I read the first four books in the Saxon Stories with gusto (these include The Last Kingdom (2004), The Pale Horseman (2005), The Lords of the North (2006), and Sword Song, published in 2007), and eagerly anticipated the next book in the series, so much so that Cornwell's decision to interrupt Uhtred's saga with Agincourt was a bit of a let-down, even though I wound up enjoying the heck out of it.

But I was very pleased to find out that the fifth book, The Burning Land, has been released in the UK and will be available in the United States in January 2010, according to Bernard Cornwell's official Web site.

Looks like 2010 will be off to a fine, blood-soaked start.

(Cross posted from The Cimmerian ).

Tuesday, November 17, 2009

My top 5 Stephen King novels

While surfing the internet recently I encountered something quite surprising: A post from a well-read genre fan who had just experienced Stephen King for the first time. In a reply to this post, someone wrote that they had also only recently read King, and through a few of his newer works (On Writing, Cell, and Lisey’s Story).

Having grown up on King, and at one point believing that the publishing sun rose and set on his novels, I’m still a little stunned when I see exchanges like this: I have the habit of assuming that everyone has read everything King ever wrote.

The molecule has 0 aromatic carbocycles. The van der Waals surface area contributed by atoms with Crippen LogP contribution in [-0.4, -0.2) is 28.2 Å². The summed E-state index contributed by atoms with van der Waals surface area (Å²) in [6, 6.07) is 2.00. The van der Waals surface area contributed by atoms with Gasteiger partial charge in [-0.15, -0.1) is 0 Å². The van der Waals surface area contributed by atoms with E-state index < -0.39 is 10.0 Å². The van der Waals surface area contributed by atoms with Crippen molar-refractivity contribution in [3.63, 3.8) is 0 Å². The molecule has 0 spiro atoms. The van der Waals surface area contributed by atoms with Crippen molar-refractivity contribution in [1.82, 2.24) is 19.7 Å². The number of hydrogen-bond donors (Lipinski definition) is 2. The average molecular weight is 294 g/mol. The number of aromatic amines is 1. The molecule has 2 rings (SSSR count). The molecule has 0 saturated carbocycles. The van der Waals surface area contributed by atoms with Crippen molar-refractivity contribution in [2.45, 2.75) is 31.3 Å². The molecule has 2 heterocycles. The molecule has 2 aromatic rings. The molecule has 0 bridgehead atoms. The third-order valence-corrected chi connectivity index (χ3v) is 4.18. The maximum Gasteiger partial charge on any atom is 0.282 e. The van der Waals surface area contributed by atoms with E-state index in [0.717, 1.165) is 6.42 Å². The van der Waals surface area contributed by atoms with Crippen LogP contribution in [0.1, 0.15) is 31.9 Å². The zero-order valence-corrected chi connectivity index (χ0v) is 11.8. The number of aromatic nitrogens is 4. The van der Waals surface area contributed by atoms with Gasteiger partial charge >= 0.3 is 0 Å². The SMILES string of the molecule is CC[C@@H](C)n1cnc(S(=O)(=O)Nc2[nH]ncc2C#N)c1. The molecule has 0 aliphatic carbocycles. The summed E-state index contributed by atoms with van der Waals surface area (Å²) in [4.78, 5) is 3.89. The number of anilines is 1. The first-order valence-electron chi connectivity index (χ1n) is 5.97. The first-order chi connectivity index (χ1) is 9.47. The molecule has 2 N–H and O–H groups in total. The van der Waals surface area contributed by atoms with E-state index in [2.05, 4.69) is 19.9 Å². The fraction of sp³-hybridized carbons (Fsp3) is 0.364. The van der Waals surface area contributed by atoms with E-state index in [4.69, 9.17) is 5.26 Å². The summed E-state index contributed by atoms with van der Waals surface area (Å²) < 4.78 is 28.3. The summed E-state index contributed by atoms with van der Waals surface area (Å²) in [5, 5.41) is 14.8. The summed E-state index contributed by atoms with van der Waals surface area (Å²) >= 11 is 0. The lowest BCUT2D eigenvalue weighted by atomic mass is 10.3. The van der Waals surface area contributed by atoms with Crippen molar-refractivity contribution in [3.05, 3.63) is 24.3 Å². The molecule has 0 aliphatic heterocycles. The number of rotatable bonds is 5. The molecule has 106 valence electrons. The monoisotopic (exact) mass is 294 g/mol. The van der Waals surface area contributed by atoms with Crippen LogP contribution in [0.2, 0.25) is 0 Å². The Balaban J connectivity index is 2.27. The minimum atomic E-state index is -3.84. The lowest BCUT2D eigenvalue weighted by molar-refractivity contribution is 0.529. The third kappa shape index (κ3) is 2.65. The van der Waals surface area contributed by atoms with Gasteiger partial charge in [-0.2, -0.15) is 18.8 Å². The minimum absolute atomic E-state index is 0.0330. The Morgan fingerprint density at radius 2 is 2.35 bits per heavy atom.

For a long time, I did just that. Starting in the mid-80s and running through the early 90’s, I was immersed in King’s world, enthralled with its big terrors lurking in small Maine towns, tractor-trailers and laundry machines come to horrifying life, and Walking Dudes. My first encounter with King was The Shining, which I plucked off my grandfather’s bookshelf as a curious kid, and proceeded to scare myself half to death (while loving every second of it). From there I diligently read his entire backlist, starting with his debut novel Carrie (1974) up through Cycle of the Werewolf (1985) or thereabouts.

When I was done with everything King had written, I proceeded to read each new King novel as fast as he wrote them. For a while King was pumping them out every year, or even quicker, but I ate up titles like Misery, The Eyes of the Dragon, The Tommyknockers, and The Dark Half with insatiable gusto.

But eventually, King fatigue set in. My tastes changed and broadened. The king of horror eventually lost his grip on me.

While I still read King from time to time, I’m no longer obsessed with him, and have skipped some of his newer stuff entirely. I can no longer lay claim to having read every Stephen King title (Hearts in Atlantis, Under the Dome—has anyone read these? Any good?), but I still count him among my favorite authors, for the simple fact that he’s given me more pleasure than just about any other author I’ve read. And, his prose has always been so damned readable.